Tuesday, October 28, 2008

Food Establishments - Kosher and Halal Foods and the First Amendment

Previously I was looking at "the Establishment clause" of the First Amendment to the U.S. Constitution, specifically zeroing in on the subject of marriage. Well, whether you get married or not, a person's gotta eat. Hence this post.

You'll recall that I dressed up as Columbo last Thursday night. On Tuesday, we were discussing the banquet that I attended last Thursday, and we noted that one of the attendees was unable to eat the chicken that was provided.

I was unaware of any kosher or halal restrictions concerning chicken, so I ended up reading up on the topic.

Eventually, I ran across this:

The battle lines are being drawn between The People for the Ethical Treatment of Animals (PETA) organization and the National Committee for Furtherance of Jewish Education (NCFJE) with the advent of the season of Kapparot, the ancient Jewish rite of slaughtering chickens to atone for one's sins before the holiday of Yom Kippur....

The chickens are slaughtered after they are gently lifted over one's head in a circle while saying a prayer that notes it is the chicken that goes to its death, as opposed to the person for whom it acts symbolically as a proxy to carry one's sins away....

PETA, however, objects to the project and has made great efforts to put a stop to the practice. Last summer the organization complained to state and city agencies that NCFJE was guilty of cruelty to the birds, as well as a variety of health and safety violations.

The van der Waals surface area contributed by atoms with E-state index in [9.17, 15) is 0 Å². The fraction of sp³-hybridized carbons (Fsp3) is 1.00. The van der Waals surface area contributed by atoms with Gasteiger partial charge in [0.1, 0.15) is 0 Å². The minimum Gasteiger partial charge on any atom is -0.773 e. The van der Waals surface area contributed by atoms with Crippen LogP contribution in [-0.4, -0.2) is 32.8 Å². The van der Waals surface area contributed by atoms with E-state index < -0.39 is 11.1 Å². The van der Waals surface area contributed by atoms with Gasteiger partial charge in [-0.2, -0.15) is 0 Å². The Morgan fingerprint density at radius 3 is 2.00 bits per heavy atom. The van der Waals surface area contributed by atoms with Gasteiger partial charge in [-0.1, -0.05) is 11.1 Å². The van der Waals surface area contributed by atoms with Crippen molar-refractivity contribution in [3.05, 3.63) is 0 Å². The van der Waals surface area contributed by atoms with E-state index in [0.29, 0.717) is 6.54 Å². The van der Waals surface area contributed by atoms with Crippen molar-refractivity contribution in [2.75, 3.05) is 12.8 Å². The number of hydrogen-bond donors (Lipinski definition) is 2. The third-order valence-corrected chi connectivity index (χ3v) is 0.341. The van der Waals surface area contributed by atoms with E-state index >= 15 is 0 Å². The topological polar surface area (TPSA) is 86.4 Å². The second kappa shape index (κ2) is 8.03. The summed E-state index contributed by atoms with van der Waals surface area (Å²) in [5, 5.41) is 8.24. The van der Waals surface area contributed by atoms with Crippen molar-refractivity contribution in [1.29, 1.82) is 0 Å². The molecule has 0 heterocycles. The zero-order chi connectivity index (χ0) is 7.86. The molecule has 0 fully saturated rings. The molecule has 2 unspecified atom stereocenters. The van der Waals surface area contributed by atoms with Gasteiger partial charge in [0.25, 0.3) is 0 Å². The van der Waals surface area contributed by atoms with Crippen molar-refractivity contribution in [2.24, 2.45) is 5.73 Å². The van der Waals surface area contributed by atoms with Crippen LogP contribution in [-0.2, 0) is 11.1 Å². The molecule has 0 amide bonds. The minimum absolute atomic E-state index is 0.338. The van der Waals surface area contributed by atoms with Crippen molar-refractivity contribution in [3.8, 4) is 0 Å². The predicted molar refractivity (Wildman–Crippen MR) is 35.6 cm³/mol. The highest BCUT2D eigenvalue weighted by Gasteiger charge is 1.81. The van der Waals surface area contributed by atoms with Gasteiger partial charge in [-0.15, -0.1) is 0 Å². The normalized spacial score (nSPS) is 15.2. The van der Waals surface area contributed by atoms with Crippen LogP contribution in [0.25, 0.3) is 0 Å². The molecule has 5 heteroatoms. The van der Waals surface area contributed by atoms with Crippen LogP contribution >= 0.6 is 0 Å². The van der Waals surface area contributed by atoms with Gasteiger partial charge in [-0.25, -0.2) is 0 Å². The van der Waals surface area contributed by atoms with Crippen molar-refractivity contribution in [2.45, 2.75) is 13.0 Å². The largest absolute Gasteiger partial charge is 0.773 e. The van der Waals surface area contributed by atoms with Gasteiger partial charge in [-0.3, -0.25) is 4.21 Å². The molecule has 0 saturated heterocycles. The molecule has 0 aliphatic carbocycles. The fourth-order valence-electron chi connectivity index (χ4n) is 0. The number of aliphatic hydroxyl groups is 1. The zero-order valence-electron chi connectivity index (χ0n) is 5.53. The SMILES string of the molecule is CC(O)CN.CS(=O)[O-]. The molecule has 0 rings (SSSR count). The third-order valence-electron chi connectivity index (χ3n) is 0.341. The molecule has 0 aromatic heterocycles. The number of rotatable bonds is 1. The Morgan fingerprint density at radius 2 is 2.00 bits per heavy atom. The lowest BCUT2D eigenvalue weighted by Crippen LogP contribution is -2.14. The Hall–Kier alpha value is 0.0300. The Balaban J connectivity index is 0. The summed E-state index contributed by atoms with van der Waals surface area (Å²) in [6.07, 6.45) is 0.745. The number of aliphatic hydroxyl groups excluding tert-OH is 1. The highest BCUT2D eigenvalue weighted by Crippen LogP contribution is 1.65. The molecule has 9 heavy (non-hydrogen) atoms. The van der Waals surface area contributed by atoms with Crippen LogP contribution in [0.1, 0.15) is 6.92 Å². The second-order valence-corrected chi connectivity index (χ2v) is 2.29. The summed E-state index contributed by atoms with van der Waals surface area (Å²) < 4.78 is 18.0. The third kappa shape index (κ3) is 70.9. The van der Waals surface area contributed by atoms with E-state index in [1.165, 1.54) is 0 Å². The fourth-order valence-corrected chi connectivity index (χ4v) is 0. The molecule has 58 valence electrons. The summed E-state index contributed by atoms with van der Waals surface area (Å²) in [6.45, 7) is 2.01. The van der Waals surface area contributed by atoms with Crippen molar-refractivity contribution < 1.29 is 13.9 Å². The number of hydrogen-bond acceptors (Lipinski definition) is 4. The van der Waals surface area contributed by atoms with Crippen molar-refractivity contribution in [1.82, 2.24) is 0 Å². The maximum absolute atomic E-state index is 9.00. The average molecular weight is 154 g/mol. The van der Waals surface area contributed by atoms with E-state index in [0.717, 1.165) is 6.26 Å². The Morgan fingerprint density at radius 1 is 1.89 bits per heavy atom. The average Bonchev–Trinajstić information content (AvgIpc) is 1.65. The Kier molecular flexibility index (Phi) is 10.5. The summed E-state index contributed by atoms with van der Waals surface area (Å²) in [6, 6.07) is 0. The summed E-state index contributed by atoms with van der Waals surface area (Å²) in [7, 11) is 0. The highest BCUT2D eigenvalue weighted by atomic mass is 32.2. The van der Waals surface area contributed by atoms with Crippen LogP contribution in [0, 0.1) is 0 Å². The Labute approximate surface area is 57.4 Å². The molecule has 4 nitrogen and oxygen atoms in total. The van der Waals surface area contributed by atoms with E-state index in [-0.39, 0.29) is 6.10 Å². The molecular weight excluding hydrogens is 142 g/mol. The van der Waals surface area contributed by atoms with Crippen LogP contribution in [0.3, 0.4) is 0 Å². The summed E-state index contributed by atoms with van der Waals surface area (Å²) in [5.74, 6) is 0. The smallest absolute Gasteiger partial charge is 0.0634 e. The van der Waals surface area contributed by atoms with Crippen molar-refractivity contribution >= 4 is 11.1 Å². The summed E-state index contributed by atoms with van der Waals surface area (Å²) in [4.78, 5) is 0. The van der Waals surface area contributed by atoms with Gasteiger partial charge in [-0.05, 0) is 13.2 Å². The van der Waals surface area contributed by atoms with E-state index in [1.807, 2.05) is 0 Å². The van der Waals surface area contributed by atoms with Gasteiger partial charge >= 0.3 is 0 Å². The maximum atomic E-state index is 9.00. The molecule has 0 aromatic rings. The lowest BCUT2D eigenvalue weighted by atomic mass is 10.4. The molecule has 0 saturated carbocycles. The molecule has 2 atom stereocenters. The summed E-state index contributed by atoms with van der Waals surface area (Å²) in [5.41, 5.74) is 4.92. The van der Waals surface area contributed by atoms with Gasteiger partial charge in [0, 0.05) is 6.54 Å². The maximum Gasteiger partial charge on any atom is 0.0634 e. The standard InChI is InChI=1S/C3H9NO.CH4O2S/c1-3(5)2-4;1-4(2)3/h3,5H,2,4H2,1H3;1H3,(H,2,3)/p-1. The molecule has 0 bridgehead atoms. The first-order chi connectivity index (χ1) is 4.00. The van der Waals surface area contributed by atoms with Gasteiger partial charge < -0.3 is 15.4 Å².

This resulted in the following response:

As for whether the NCFJE will continue its project, which it has carried out in various Brooklyn neighborhoods for decades, Rabbi Hecht was equally firm. "As long as there is a Constitution in this country, and there is a First Amendment that guarantees me the right to practice my religion, and my religion includes the tradition of using chickens for Kapparot, I will continue to use a chicken.

"That is my Constitutional right under the United States law, it is protected by the First Amendment, and I am going to do it, and make sure that other Jews have the same opportunity. Thank G-d for this country that guarantees us that right, to practice our religion as our forefathers commanded us."